Volcano Evacuee From Tennessee Needs Help

Posted at 7:38 PM, May 19, 2018
and last updated 2018-05-19 23:26:06-04

A former Tennessee resident in Hawaii said her family's situation has turned dire because of the volcanic eruption.

Fast moving lava has destroyed dozens of homes and forced thousands of people to evacuate.

"Hawaii is different in that it has very runny lava, and because it's runny, it allows gases to escape out of it relatively easily," Dr. Brad Pitcher said. "Think about blowing bubbles into milk rather than blowing bubbles into molasses, so those bubbles are able to escape out of something more runny."

Those bubbles pop and turn into toxic gas, making the air quality dangerous for residents.

Dr. Pitcher teaches volcanology at Vanderbilt University. He has been passionate about volcanoes since he was four years old.

"Hawaii also produces something called 'vog' which is volcanic fog, and that can be hazardous to breathe in," Dr. Pitcher said.

Mary Binkley, her small child, and her fiancee evacuated their home several weeks ago. She left Rutherford County to start a new life on the Big Island.

She said hotels are booked, and her family's emergency funds are slim.

"It's a very humbling experience to go through something like this because you don't ever expect to be in a situation where you can't house yourself," Binkley said.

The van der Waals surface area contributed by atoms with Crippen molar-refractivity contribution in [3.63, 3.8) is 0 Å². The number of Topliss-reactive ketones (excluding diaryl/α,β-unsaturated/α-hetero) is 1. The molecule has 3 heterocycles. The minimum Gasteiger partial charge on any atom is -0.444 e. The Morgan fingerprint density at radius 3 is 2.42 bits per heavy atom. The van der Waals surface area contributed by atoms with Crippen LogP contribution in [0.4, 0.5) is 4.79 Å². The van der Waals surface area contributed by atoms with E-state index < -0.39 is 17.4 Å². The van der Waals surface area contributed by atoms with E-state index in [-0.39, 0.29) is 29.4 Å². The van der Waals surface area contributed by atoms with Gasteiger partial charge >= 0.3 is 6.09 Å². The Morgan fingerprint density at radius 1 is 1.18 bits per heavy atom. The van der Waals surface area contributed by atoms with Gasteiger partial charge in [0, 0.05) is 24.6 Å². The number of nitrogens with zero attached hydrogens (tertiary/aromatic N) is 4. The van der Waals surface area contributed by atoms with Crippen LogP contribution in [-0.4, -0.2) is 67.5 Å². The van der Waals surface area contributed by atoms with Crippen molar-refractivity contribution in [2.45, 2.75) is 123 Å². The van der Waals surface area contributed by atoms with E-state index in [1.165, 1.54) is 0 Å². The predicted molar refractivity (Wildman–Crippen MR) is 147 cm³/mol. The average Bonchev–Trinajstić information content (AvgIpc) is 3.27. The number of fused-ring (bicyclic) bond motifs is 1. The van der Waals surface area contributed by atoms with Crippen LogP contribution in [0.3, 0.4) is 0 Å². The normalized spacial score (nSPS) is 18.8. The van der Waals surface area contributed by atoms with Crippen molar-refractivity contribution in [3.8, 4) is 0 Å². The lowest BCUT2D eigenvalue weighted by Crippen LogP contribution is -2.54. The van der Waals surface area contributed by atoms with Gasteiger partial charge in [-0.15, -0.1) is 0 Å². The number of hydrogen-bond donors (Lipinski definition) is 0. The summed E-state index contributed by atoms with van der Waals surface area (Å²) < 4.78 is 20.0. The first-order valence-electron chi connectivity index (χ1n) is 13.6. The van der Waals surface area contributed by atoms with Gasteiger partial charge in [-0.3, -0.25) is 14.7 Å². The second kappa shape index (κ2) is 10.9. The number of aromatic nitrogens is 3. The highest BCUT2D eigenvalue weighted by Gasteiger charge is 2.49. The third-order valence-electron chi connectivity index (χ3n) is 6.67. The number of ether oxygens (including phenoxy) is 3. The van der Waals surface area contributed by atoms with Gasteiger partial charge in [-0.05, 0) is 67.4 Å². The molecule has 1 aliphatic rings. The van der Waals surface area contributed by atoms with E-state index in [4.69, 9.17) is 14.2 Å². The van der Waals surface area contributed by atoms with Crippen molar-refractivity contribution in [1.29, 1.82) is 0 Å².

An Airbnb host is allowing Binkley and her family to stay at a home for free. She doesn't know if her home is still standing.

"It's very scary that that part of the island could be completely cut off, and there's no way of knowing if the lava's going to stop or if it's going to continue going or when you're going to be able to go home," Binkley said.

Binkley doesn't have a job right now due to issues caused by the volcano. She said in some places, resources are running out too.

"The gas masks they've been passing out help protect against the ash fall," Binkley said. "They've actually run out of those at the shelters, so there's a huge need for gas masks here." 

According to a volcanologist, there's no signs to show that the Kilauea eruption is slowing down.

"Just from today, the lava flows have begun to be channelized, and when lava flow becomes channelized, it makes it so it can remain warm for a long period of time before cooling into solid rock," Binkley said.

If you would like to help Binkley and her family during this difficult time she has a gofundme page.

You can also mail her gas masks and filters rated for volcanic activity, size 4 and 5 diapers, clothing for an 18-month-old, and camping supplies.

Those supplies can be sent via mail at:
Mary Binkley
P.O. Box 684 
Pahoa, HI 96778